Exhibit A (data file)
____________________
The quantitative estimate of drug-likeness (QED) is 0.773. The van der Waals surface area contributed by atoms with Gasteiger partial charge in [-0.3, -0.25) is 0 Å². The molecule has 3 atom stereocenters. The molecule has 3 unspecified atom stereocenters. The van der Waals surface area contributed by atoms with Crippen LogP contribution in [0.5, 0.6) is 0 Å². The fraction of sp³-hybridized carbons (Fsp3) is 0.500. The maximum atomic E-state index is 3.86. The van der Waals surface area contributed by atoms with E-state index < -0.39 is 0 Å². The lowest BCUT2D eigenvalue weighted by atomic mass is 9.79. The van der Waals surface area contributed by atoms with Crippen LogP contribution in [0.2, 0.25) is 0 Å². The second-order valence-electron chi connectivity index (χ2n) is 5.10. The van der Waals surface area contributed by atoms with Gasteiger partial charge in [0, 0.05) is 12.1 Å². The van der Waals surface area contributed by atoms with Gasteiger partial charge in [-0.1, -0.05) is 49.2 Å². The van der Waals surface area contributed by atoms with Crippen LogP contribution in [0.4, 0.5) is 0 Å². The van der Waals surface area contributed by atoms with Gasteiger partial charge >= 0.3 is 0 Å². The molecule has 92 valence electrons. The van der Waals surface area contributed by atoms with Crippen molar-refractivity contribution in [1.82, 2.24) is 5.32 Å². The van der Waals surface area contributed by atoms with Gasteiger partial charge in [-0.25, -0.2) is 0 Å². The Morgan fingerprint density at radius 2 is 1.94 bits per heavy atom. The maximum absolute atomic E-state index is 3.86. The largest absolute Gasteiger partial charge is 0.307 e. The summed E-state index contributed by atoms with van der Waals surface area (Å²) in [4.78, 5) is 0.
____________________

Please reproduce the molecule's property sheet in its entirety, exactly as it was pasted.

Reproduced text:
The quantitative estimate of drug-likeness (QED) is 0.773. The van der Waals surface area contributed by atoms with Gasteiger partial charge in [-0.3, -0.25) is 0 Å². The molecule has 3 atom stereocenters. The molecule has 3 unspecified atom stereocenters. The van der Waals surface area contributed by atoms with Crippen LogP contribution in [0.5, 0.6) is 0 Å². The fraction of sp³-hybridized carbons (Fsp3) is 0.500. The maximum atomic E-state index is 3.86. The van der Waals surface area contributed by atoms with E-state index < -0.39 is 0 Å². The lowest BCUT2D eigenvalue weighted by atomic mass is 9.79. The van der Waals surface area contributed by atoms with Crippen LogP contribution in [0.2, 0.25) is 0 Å². The second-order valence-electron chi connectivity index (χ2n) is 5.10. The van der Waals surface area contributed by atoms with Gasteiger partial charge in [0, 0.05) is 12.1 Å². The van der Waals surface area contributed by atoms with Gasteiger partial charge in [-0.1, -0.05) is 49.2 Å². The van der Waals surface area contributed by atoms with Crippen LogP contribution in [0.4, 0.5) is 0 Å². The van der Waals surface area contributed by atoms with Gasteiger partial charge >= 0.3 is 0 Å². The molecule has 92 valence electrons. The van der Waals surface area contributed by atoms with Crippen molar-refractivity contribution in [1.82, 2.24) is 5.32 Å². The van der Waals surface area contributed by atoms with Gasteiger partial charge in [-0.25, -0.2) is 0 Å². The Morgan fingerprint density at radius 2 is 1.94 bits per heavy atom. The maximum absolute atomic E-state index is 3.86. The largest absolute Gasteiger partial charge is 0.307 e. The summed E-state index contributed by atoms with van der Waals surface area (Å²) in [4.78, 5) is 0.